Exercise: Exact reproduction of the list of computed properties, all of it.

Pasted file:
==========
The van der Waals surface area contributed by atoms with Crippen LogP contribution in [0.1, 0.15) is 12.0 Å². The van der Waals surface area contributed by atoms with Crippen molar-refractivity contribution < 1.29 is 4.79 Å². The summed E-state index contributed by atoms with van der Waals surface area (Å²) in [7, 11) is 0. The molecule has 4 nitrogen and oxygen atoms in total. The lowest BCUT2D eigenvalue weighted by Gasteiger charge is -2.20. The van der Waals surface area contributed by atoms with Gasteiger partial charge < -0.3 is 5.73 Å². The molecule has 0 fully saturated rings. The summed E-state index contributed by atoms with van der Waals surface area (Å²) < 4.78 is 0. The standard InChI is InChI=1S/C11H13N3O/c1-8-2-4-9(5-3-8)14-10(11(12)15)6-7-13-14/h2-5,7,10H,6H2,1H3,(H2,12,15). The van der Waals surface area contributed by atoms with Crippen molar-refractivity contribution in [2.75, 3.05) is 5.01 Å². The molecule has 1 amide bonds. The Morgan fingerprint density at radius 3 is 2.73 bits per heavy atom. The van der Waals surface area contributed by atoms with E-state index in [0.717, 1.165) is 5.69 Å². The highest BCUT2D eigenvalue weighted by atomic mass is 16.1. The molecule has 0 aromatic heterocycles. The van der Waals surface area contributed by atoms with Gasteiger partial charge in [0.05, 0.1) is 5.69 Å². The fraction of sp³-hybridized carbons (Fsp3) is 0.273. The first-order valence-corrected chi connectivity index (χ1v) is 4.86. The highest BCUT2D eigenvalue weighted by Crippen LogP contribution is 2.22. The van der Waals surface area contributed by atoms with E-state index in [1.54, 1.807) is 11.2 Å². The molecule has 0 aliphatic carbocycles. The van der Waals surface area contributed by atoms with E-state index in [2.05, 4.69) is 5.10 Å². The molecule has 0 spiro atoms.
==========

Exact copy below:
The van der Waals surface area contributed by atoms with Crippen LogP contribution in [0.1, 0.15) is 12.0 Å². The van der Waals surface area contributed by atoms with Crippen molar-refractivity contribution < 1.29 is 4.79 Å². The summed E-state index contributed by atoms with van der Waals surface area (Å²) in [7, 11) is 0. The molecule has 4 nitrogen and oxygen atoms in total. The lowest BCUT2D eigenvalue weighted by Gasteiger charge is -2.20. The van der Waals surface area contributed by atoms with Gasteiger partial charge < -0.3 is 5.73 Å². The molecule has 0 fully saturated rings. The summed E-state index contributed by atoms with van der Waals surface area (Å²) < 4.78 is 0. The standard InChI is InChI=1S/C11H13N3O/c1-8-2-4-9(5-3-8)14-10(11(12)15)6-7-13-14/h2-5,7,10H,6H2,1H3,(H2,12,15). The van der Waals surface area contributed by atoms with Crippen molar-refractivity contribution in [2.75, 3.05) is 5.01 Å². The molecule has 1 amide bonds. The Morgan fingerprint density at radius 3 is 2.73 bits per heavy atom. The van der Waals surface area contributed by atoms with E-state index in [0.717, 1.165) is 5.69 Å². The highest BCUT2D eigenvalue weighted by atomic mass is 16.1. The molecule has 0 aromatic heterocycles. The van der Waals surface area contributed by atoms with Gasteiger partial charge in [0.05, 0.1) is 5.69 Å². The fraction of sp³-hybridized carbons (Fsp3) is 0.273. The first-order valence-corrected chi connectivity index (χ1v) is 4.86. The highest BCUT2D eigenvalue weighted by Crippen LogP contribution is 2.22. The van der Waals surface area contributed by atoms with E-state index in [1.54, 1.807) is 11.2 Å². The molecule has 0 aliphatic carbocycles. The van der Waals surface area contributed by atoms with E-state index in [2.05, 4.69) is 5.10 Å². The molecule has 0 spiro atoms.